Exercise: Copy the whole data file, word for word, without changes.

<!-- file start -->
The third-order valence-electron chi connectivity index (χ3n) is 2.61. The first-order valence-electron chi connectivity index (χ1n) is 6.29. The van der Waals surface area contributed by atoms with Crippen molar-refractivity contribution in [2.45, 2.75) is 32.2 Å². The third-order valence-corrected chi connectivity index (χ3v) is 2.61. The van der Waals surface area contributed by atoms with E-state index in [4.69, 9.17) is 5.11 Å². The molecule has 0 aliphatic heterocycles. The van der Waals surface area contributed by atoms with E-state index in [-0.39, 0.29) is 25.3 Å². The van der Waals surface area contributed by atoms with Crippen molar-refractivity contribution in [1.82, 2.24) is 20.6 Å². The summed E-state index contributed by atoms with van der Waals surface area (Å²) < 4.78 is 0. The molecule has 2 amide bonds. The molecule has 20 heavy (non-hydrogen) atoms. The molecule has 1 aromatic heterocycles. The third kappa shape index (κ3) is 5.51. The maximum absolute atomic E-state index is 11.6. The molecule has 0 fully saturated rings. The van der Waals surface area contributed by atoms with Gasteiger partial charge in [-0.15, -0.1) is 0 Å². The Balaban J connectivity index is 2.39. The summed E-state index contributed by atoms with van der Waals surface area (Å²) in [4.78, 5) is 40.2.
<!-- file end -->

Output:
The third-order valence-electron chi connectivity index (χ3n) is 2.61. The first-order valence-electron chi connectivity index (χ1n) is 6.29. The van der Waals surface area contributed by atoms with Crippen molar-refractivity contribution in [2.45, 2.75) is 32.2 Å². The third-order valence-corrected chi connectivity index (χ3v) is 2.61. The van der Waals surface area contributed by atoms with E-state index in [4.69, 9.17) is 5.11 Å². The molecule has 0 aliphatic heterocycles. The van der Waals surface area contributed by atoms with E-state index in [-0.39, 0.29) is 25.3 Å². The van der Waals surface area contributed by atoms with Crippen molar-refractivity contribution in [1.82, 2.24) is 20.6 Å². The summed E-state index contributed by atoms with van der Waals surface area (Å²) < 4.78 is 0. The molecule has 2 amide bonds. The molecule has 20 heavy (non-hydrogen) atoms. The molecule has 1 aromatic heterocycles. The third kappa shape index (κ3) is 5.51. The maximum absolute atomic E-state index is 11.6. The molecule has 0 fully saturated rings. The van der Waals surface area contributed by atoms with Gasteiger partial charge in [-0.15, -0.1) is 0 Å². The Balaban J connectivity index is 2.39. The summed E-state index contributed by atoms with van der Waals surface area (Å²) in [4.78, 5) is 40.2.